‘All Jamaicans need therapy’ — Tanya Stephens - Singer advocates seeking professional help for mental health
On a cool night in St Elizabeth, singer Tanya Stephens thrilled the hundreds of patrons that gathered by the stage during night one of the Calabash International Literary Festival last Friday.
As she sang familiar tunes that excited the audience, she paused to share several stories that helped the audience to understand her a little more beyond the music. Among them was her journey in therapy. Following the show, she shared with THE STAR that at this point, she recommends that everyone should try to get some help for their mental health.
"Whether or not you think you're fine, I encourage you to get yourself checked out," she said.
"Everybody need somebody to talk to and professionals are better at it, especially in a country like Jamaica where every single one of us is broken. No matter how much you see them a look or how much them a gwaan and behave like nothing nuh do dem, every single human inna Jamaica [is] broken and need therapy. Whether it is by we parents and the archaic way them grow we up, or a by the authority systems that govern we; and I'm not just talking 'bout politics, even the school system," Stephens added.
The It's A Pity singer disclosed that getting help from a professional has been one of the best decisions she has made for herself. While she interacted with the patrons on Treasure Beach, her stories of moving from being quick to anger to now exercising some more patience with herself and others, caused them to erupt in laughter. And Stephens was extremely comfortable sharing. When asked how she became so comfortable in who she is, Stephens said it has not always been like that.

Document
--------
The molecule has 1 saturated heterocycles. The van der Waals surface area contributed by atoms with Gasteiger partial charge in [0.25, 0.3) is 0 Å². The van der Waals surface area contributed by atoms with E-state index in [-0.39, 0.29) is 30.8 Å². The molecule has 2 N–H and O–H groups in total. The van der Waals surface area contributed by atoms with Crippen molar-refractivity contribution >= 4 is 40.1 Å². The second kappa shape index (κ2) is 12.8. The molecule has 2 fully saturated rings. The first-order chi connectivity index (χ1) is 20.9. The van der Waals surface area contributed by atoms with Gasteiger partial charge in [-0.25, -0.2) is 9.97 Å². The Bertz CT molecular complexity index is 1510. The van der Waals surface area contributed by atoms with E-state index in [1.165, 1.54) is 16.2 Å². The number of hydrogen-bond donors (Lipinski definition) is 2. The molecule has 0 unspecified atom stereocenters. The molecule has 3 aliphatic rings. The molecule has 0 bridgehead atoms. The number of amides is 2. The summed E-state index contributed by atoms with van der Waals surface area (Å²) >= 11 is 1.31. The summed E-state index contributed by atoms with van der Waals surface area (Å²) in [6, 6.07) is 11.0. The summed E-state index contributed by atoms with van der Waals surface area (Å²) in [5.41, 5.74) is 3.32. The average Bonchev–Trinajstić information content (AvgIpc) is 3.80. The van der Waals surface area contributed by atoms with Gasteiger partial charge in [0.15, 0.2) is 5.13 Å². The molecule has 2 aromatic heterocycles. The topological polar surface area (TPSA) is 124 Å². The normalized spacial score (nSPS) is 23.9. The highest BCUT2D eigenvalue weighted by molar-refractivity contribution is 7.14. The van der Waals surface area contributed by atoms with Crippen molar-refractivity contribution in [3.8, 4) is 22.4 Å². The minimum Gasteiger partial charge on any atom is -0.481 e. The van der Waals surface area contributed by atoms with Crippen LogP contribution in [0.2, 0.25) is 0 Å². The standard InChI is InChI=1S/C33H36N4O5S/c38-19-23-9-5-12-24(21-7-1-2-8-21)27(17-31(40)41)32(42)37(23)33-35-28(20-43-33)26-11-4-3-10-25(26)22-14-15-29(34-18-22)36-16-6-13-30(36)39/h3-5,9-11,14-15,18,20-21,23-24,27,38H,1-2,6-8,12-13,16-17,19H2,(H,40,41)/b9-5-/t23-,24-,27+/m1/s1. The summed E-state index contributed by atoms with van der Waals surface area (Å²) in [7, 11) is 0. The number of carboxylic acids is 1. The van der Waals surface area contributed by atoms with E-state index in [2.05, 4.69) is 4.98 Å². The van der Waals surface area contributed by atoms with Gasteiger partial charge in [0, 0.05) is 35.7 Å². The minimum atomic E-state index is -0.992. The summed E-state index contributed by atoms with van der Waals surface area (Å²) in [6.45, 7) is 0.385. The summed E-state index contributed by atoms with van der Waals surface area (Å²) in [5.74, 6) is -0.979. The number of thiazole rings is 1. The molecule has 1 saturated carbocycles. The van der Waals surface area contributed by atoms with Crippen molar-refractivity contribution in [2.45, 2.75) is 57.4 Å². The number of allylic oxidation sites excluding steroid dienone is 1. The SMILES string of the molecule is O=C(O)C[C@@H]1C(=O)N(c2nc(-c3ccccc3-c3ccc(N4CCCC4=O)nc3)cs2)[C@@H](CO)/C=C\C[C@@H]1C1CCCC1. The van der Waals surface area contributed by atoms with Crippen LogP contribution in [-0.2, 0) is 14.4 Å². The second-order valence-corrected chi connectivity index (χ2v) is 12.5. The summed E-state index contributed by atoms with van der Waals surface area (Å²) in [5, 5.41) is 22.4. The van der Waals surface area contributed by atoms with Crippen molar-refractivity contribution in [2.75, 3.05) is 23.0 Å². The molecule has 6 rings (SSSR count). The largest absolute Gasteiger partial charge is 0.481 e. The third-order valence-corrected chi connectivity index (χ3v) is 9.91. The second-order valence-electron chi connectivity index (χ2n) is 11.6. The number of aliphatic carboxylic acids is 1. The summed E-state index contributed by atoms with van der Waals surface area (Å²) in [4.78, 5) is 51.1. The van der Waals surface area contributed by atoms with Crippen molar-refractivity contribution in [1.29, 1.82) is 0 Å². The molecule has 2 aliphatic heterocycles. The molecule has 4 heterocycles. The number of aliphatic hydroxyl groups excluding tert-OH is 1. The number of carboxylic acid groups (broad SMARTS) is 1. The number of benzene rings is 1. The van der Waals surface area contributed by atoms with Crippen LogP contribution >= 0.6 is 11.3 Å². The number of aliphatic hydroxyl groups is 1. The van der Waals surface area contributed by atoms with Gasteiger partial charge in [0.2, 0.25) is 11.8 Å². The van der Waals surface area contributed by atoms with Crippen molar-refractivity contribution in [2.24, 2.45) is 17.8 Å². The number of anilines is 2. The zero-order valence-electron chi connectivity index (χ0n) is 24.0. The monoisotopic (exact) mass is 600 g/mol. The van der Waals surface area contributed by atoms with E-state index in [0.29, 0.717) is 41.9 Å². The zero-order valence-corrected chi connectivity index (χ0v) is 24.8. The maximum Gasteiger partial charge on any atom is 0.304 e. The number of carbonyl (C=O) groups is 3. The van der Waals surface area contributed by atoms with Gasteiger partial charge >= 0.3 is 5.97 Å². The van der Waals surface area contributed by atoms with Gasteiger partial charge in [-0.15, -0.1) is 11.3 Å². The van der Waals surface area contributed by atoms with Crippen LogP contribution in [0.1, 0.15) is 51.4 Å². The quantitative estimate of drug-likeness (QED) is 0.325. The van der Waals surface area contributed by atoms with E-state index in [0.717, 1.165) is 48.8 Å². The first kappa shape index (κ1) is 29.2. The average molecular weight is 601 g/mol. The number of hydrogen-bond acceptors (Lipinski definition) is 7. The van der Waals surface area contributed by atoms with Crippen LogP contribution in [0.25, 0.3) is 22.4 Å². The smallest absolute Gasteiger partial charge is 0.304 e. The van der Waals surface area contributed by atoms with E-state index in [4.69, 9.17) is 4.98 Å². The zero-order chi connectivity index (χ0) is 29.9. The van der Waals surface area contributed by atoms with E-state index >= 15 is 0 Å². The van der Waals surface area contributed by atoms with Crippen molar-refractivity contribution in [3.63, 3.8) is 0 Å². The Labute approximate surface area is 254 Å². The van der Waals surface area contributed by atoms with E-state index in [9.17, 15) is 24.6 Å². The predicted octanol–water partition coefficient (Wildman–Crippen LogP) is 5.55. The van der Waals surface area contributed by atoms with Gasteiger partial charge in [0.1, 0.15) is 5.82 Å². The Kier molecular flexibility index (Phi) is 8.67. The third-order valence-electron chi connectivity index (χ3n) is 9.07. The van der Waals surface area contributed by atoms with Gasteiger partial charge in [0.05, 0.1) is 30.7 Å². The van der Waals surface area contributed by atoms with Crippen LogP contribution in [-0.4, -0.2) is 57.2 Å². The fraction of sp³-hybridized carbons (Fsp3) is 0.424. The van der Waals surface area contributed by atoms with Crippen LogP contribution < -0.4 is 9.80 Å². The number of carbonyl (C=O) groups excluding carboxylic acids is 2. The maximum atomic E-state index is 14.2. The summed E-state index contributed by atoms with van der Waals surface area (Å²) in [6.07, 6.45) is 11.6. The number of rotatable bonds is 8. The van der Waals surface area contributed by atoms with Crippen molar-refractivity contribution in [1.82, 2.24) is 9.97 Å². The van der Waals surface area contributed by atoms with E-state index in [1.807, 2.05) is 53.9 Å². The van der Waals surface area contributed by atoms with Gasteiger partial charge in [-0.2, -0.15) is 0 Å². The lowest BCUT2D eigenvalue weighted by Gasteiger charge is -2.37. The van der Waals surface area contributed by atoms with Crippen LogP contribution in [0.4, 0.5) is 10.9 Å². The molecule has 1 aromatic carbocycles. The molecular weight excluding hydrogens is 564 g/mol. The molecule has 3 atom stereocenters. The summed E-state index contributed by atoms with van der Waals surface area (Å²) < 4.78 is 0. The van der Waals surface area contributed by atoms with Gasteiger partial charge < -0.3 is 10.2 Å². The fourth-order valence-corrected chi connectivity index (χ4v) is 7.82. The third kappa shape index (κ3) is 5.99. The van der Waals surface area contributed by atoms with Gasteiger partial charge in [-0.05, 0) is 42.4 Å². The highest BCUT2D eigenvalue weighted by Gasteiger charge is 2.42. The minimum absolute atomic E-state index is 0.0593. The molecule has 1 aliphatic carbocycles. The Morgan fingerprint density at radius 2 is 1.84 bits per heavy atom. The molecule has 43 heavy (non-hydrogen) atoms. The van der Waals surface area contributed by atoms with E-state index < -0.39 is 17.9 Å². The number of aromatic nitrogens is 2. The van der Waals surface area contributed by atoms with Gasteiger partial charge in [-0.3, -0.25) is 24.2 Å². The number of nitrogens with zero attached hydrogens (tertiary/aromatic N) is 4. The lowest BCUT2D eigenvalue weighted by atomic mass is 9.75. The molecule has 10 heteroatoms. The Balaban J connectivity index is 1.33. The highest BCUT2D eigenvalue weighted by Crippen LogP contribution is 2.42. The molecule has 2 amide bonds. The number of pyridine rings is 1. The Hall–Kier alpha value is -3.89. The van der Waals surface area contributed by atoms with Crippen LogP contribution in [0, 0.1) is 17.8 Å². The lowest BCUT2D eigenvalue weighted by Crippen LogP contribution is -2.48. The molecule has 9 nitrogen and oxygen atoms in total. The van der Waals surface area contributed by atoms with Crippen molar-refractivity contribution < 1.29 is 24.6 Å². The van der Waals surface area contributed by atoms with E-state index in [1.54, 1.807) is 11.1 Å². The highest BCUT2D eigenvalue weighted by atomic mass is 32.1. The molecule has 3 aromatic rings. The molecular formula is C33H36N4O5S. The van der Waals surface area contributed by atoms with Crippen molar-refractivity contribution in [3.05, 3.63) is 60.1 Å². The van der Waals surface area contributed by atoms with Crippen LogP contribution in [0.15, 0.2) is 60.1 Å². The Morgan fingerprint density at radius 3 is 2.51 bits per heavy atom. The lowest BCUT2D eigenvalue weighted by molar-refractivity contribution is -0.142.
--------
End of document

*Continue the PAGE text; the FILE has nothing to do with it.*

"It was a whole heap of 'drop and come up'. You get to that place when you have no place else to go. So by process of elimination, the process that science used to be before we hijacked science and turn it into this foolishness wah we a do in 2023, there used to be something called a process of elimination. And if you got it wrong, you know that is one less time you can possibly get it wrong 'cause you did that before, and that is where you got to. I just messed up so many times, I had no options," she said.
Stephens, who is approaching 50, is currently preparing for a European tour. As she continues to work on herself, she advocates for others to get whatever help they can to care for themselves mentally.
"We fall through the cracks, we land pon hard concrete and all a we broken. So I think every single one of we should get some help. Seek counselling. And if you can manage to get therapy, get it. If you have a pastor, siddung and talk to him. Don't keep it inside though, 'cause whatever you are keeping inside will cause you to implode," she said.